...Karen McCall, spokeswoman for UNC Health Care, said the drug markups are driven by a complex mix of factors. Hospitals provide free care to the poor and uninsured and lose money treating Medicaid patients. The hospital has to make up those losses through revenue from insured patients. “We have to provide the best and safest cancer care and recover our costs,” she said.
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Williams' tumor on right kidney not cancerous
The News & Observer (Raleigh)
The tumor doctors removed last week from Roy Williams’ right kidney is not malignant, North Carolina announced Tuesday. Williams, who is preparing to enter his 10th season as the Tar Heels basketball coach, had surgery Sept. 19. Doctors removed a tumor they identified as an oncocytoma, a benign tumor of the kidney that, according to the university’s statement, “is often indistinguishable from kidney cancer on X-rays.”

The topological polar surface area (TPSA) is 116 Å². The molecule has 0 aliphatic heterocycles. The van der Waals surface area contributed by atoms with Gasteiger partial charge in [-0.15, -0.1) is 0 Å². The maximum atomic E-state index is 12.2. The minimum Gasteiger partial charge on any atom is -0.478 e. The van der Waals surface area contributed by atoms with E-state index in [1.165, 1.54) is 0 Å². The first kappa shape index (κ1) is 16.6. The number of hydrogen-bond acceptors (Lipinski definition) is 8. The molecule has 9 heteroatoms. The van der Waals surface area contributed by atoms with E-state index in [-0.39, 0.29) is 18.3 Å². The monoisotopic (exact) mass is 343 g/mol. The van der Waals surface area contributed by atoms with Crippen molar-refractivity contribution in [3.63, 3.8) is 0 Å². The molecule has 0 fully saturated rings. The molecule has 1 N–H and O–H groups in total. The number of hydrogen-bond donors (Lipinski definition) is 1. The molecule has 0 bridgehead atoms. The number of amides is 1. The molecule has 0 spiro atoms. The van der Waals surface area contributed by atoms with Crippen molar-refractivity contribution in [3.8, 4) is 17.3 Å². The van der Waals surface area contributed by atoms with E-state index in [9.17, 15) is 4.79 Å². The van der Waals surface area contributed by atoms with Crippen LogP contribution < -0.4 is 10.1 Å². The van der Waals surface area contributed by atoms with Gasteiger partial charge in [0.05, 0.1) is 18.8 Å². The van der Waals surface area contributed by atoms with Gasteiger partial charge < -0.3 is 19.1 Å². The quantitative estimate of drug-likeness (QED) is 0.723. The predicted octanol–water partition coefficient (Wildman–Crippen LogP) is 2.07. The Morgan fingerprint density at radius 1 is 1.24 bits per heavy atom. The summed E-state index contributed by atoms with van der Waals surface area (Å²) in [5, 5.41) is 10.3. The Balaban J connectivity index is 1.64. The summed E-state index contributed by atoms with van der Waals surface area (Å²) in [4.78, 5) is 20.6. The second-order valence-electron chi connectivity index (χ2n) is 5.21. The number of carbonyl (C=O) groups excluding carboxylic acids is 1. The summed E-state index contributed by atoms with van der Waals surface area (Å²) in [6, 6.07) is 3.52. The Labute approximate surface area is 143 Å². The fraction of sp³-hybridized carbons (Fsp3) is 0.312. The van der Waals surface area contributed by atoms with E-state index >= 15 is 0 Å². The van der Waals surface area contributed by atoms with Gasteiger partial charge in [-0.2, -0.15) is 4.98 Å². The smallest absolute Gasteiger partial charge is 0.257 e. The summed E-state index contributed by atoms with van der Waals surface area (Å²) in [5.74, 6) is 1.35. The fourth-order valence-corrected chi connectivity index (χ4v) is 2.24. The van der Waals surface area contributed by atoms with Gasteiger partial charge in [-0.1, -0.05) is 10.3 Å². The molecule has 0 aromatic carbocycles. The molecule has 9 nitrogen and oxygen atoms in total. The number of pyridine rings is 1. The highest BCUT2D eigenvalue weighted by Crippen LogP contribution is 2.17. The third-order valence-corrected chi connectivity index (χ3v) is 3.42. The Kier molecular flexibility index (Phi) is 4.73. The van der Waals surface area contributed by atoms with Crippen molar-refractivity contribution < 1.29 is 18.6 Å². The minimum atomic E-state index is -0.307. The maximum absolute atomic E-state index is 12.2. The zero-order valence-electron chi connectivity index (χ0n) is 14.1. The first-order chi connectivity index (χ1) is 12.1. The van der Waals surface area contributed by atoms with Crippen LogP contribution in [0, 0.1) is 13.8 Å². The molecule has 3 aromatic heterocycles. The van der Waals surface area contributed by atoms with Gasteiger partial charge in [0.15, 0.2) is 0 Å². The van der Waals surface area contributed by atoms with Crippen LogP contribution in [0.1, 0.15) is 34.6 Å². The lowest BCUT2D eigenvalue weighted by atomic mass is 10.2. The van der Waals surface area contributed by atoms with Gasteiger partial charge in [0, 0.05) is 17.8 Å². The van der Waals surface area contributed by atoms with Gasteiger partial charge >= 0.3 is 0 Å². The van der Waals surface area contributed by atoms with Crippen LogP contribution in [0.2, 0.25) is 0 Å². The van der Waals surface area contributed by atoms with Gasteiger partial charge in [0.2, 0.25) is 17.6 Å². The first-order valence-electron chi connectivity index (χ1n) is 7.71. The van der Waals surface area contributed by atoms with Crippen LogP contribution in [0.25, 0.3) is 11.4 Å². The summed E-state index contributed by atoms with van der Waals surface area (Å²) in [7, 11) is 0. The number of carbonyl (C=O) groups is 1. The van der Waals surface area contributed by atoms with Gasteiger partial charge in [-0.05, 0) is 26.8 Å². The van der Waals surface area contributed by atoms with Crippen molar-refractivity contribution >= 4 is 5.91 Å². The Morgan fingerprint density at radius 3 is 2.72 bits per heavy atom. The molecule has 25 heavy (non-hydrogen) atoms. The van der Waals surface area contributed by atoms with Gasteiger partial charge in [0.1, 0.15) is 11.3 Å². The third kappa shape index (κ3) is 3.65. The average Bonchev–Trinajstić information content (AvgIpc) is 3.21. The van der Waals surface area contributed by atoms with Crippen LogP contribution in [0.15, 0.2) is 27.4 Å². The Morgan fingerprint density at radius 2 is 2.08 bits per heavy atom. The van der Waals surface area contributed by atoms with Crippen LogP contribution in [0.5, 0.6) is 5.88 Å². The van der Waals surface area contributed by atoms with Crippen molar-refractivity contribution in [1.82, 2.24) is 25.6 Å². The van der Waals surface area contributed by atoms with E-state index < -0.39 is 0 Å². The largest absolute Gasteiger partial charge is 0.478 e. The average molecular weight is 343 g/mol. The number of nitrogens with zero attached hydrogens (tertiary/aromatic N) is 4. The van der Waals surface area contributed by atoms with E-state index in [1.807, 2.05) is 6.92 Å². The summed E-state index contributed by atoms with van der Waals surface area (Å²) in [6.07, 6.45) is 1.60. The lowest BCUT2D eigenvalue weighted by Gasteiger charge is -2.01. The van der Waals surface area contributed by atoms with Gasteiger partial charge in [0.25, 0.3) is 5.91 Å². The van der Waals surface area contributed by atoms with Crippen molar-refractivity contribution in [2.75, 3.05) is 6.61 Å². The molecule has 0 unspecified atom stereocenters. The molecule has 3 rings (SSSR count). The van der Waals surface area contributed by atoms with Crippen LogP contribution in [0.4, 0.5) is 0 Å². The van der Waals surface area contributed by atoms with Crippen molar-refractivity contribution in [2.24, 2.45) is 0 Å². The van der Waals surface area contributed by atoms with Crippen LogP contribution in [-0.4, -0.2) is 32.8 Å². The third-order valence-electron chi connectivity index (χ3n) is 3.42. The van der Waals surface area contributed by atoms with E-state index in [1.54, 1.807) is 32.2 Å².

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Drum circle for residents of senior living community
The News & Observer (Raleigh)
...“There’s no question that music memory is one of the things most maintained by people with dementia,” said Dr. Philip Sloane, a professor in the Department of Family Medicine at UNC-Chapel Hill. Dr. Daniel Kaufer, a professor of neurology at UNC, said people with Alzheimer’s and other cognitive diseases face challenges when communicating.

High Point health system joining UNC Health Care network
News & Observer
Under the agreement announced Thursday, UNC has committed $150 million over five years for capital improvements at High Point Regional. It’s also allocating $50 million to establish a new community health fund that will award grants supporting health, wellness and prevention.